Sarcopenia is the age-related loss of muscle mass and strength impacting approximately 20% of adults aged 65 years and older. It leads to the loss of balance, mobility and the overall inability to perform daily activities such as walking up a stairway.
Sarcopenia also increases the like-hood of falls and fractures in older adults, leading to a loss of independence and reduced quality of life. As sarcopenia contributes to increased healthcare costs for patients and society as a whole, therapeutic strategies to promote heathy muscle aging are needed.
Nestlé Research scientists, in collaboration with academics from the University of Toulouse in France and the University of Florida in US, set out to discover early diagnostic tools and strategies that could help to improve muscle function and sarcopenia.
Results of the research were published in Nature Medicine, a high impact scientific journal. Among the findings, it was discovered that in older people, muscle stem cells lose the capacity to respond to signaling from the peptide apelin, which is produced when muscles contract during exercise.
However, when apelin signaling was restored, it was found to promote muscle healing by activating the regenerative capacity of muscle stem cells, and also to significantly enhance muscle strength. The researchers conclude that improving apelin signaling via the use of novel therapeutic approaches including nutrition supplements could be beneficial for healthy muscle aging. In addition, blood levels of apelin could also be used as a biomarker for the diagnosis of sarcopenia and to better understand the efficacy of nutritional solutions and exercise programs.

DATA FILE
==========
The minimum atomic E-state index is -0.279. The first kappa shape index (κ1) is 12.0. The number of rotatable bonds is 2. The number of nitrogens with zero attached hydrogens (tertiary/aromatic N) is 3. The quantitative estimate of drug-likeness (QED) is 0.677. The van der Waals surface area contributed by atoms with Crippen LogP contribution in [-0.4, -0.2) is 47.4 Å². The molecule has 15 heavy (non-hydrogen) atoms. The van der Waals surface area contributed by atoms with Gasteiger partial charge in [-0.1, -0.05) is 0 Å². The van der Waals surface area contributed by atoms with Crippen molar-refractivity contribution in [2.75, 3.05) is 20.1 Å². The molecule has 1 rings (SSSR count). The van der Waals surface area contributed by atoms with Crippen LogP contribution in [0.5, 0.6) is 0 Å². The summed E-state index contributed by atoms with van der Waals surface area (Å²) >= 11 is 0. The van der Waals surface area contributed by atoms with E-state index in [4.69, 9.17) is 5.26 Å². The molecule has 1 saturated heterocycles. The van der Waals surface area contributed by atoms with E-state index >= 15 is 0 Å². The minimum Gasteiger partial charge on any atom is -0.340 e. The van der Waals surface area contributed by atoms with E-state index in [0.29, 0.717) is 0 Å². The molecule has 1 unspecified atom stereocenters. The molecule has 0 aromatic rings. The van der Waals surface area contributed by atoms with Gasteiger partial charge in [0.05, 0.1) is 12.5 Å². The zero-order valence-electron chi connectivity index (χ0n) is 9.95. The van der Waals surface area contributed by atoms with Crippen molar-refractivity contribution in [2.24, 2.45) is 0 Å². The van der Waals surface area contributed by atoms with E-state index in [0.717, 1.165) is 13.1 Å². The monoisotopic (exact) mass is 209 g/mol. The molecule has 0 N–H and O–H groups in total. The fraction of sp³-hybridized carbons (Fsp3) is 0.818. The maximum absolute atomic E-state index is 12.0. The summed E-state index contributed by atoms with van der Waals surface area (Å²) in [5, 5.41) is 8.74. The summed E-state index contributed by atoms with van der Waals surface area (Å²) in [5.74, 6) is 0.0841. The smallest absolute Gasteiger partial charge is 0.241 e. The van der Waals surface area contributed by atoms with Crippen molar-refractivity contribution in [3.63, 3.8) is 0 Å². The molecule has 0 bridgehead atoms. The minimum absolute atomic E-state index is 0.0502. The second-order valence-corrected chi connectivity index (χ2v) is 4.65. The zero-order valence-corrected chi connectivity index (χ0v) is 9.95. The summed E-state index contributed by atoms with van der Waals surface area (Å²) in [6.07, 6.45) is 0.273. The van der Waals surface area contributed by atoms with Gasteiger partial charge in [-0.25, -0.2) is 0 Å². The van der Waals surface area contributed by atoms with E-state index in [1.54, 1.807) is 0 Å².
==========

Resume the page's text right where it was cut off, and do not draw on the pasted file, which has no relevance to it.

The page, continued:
“Production of apelin during exercise gets inefficient when one ages” says Jerome Feige, head of Musculo-Skeletal Heath at Nestlé Research and one of the senior authors of the study. “However, providing apelin therapeutically can help to make aged muscles younger and more efficient.”
These research findings are important as they could be applied to help older adults improve muscle function, which would enhance physical autonomy of seniors and delay nursing home entry.